Multivitamins Fargo ND
By James Keough
It’s finally time to get healthy, so off you go in search of a good multivitamin. It doesn’t take long, however, to get overwhelmed by your options. Given a choice between one-a-day or three-to-six-a-day; tablet, capsule, powder, fizzy, chewable, or liquid; synthetic, food-based, or whole-food varieties—not to mention multis designed for kids, women, men, seniors, and the athletes among them—it’s a wonder anyone can make a decision, let alone an informed one.
But worry not. Armed with some basic knowledge about which vitamins and minerals you need and in what quantities—and with the lowdown on how these various products are made—you can steer your way down any supplement aisle with confidence.
Why we need supplements
The National Institutes of Health has identified 13 vitamins—A, the B complex (B1, B2, B3, B5, B6, B12, and folate), C, D, E, H (biotin), and K—and 14 minerals—calcium, chromium, copper, fluorine, iodine, iron, magnesium, manganese, molybdenum, phosphorus, potassium, selenium, sodium, and zinc—they consider essential for human life. Theoretically, we get as much as we need from the food we eat. But in reality, some 92 percent of Americans are deficient in one or more essential vitamins and 70 percent lack sufficient zinc, says Mark Hyman, MD, author of The UltraMind Solution (Scribner, 2009). Why is that? Because in this age of industrial agriculture, depleted soils no longer supply enough raw materials for plants to create a full spectrum of nutrients and farm animals no longer eat their natural diets. Plus the way the food industry processes and prepares foods strips out or burns off what minerals and vitamins they do have. Simply refining wheat into white flour, according to John Neustadt, ND, coauthor of A Revolution in Health Through Nutritional Biochemistry (iUniverse, Inc., 2007), wipes out 50 to 80 percent of the various B vitamins, 86 percent of the vitamin E, 85 percent of the magnesium, and 60 percent of the calcium. No wonder flour needs to be “enriched.”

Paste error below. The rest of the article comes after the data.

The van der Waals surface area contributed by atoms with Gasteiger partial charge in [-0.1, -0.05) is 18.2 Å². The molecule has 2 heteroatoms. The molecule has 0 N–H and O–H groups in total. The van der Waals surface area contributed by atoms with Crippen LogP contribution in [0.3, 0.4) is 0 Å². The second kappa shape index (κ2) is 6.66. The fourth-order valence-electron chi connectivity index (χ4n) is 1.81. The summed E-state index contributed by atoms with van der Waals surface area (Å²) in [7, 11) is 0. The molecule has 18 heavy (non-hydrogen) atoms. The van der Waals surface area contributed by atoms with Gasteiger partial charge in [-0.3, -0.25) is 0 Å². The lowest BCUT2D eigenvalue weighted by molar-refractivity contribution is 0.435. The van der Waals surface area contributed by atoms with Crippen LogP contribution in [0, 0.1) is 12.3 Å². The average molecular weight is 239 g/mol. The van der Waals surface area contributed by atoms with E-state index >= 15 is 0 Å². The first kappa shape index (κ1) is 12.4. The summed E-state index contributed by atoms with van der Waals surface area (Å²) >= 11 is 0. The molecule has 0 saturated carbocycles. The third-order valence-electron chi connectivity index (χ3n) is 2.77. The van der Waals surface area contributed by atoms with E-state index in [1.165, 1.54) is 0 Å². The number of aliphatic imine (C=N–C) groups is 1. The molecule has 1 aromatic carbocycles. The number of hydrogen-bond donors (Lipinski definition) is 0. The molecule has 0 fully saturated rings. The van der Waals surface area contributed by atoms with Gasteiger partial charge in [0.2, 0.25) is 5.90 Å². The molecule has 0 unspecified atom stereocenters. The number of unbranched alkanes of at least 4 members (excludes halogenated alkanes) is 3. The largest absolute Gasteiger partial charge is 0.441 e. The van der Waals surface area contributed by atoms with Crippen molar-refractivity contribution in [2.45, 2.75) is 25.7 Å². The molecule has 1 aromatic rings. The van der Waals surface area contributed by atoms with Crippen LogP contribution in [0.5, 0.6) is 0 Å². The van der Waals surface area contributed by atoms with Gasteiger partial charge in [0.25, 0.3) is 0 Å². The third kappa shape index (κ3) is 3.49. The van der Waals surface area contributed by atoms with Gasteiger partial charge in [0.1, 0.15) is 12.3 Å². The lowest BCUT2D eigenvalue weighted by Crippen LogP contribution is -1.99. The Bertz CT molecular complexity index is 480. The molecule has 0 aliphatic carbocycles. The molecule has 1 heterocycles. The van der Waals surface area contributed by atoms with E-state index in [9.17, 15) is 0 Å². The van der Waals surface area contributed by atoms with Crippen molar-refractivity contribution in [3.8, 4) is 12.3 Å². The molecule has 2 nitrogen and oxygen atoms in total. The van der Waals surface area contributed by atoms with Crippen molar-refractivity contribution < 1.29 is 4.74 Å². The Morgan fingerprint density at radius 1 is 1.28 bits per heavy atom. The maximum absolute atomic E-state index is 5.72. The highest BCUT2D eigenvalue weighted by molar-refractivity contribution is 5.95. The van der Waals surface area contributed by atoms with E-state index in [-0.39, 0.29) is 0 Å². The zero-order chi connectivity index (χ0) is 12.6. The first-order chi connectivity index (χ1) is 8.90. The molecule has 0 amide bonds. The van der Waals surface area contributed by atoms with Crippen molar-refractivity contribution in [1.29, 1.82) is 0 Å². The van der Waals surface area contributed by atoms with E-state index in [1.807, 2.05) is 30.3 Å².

Many of us also contribute to our own vitamin deficiencies by eating what the big food conglomerates and fast-food outlets offer up, instead of building our diets out of the whole foods typically found along the edges of the supermarket—in produce, dairy, seafood, and meats. Choosing organic offers up even more nutritional benefit. A recent study by Washington State University researchers concludes that organically grown plant-based foods contain 25 percent more nutrients on average than those that are conventionally grown.
But even conscientious eaters need supplements. Taryn Forrelli, ND, a North Andover, Massachusetts, naturopath and director of medical education at supplement manufacturer New Chapter, explains why: “The ideal diet would require us to buy fresh produce every day, prepare the meals ourselves, and eat them in a relaxed state of mind so our digestive systems can do their job of breaking down foods and absorbing nutrients...
Author: James Keough
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